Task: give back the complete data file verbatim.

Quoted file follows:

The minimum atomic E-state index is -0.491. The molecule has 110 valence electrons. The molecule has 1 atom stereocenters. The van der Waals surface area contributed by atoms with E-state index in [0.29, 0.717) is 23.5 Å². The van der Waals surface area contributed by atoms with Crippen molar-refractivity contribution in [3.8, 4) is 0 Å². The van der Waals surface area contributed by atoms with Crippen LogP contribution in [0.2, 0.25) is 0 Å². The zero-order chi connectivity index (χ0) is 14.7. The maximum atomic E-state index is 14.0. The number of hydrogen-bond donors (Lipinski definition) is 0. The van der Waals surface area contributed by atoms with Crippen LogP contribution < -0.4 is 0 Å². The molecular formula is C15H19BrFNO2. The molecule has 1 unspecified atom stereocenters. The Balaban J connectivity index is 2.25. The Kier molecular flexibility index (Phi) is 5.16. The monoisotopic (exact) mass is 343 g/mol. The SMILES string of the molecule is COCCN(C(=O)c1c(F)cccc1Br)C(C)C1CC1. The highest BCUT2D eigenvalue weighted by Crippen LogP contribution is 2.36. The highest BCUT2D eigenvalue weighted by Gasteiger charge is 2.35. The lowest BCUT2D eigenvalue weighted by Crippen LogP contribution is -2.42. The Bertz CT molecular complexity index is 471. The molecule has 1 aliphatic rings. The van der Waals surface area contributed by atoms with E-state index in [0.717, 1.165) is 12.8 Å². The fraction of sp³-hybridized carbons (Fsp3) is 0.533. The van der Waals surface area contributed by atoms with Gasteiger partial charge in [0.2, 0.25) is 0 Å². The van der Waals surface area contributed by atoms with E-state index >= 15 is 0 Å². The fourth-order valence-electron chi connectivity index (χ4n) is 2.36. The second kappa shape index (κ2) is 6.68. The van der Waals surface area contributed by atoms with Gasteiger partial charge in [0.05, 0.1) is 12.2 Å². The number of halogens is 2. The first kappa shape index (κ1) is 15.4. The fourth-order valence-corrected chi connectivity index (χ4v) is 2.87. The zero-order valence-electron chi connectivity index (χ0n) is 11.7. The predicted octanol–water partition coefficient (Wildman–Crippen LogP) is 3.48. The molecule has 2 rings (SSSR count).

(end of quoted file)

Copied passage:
The minimum atomic E-state index is -0.491. The molecule has 110 valence electrons. The molecule has 1 atom stereocenters. The van der Waals surface area contributed by atoms with E-state index in [0.29, 0.717) is 23.5 Å². The van der Waals surface area contributed by atoms with Crippen molar-refractivity contribution in [3.8, 4) is 0 Å². The van der Waals surface area contributed by atoms with Crippen LogP contribution in [0.2, 0.25) is 0 Å². The zero-order chi connectivity index (χ0) is 14.7. The maximum atomic E-state index is 14.0. The number of hydrogen-bond donors (Lipinski definition) is 0. The van der Waals surface area contributed by atoms with Crippen LogP contribution < -0.4 is 0 Å². The molecular formula is C15H19BrFNO2. The molecule has 1 unspecified atom stereocenters. The Balaban J connectivity index is 2.25. The Kier molecular flexibility index (Phi) is 5.16. The monoisotopic (exact) mass is 343 g/mol. The SMILES string of the molecule is COCCN(C(=O)c1c(F)cccc1Br)C(C)C1CC1. The highest BCUT2D eigenvalue weighted by Crippen LogP contribution is 2.36. The highest BCUT2D eigenvalue weighted by Gasteiger charge is 2.35. The lowest BCUT2D eigenvalue weighted by Crippen LogP contribution is -2.42. The Bertz CT molecular complexity index is 471. The molecule has 1 aliphatic rings. The van der Waals surface area contributed by atoms with E-state index in [0.717, 1.165) is 12.8 Å². The fraction of sp³-hybridized carbons (Fsp3) is 0.533. The van der Waals surface area contributed by atoms with Gasteiger partial charge in [0.2, 0.25) is 0 Å². The van der Waals surface area contributed by atoms with E-state index >= 15 is 0 Å². The fourth-order valence-electron chi connectivity index (χ4n) is 2.36. The second kappa shape index (κ2) is 6.68. The van der Waals surface area contributed by atoms with Gasteiger partial charge in [0.05, 0.1) is 12.2 Å². The number of halogens is 2. The first kappa shape index (κ1) is 15.4. The fourth-order valence-corrected chi connectivity index (χ4v) is 2.87. The zero-order valence-electron chi connectivity index (χ0n) is 11.7. The predicted octanol–water partition coefficient (Wildman–Crippen LogP) is 3.48. The molecule has 2 rings (SSSR count).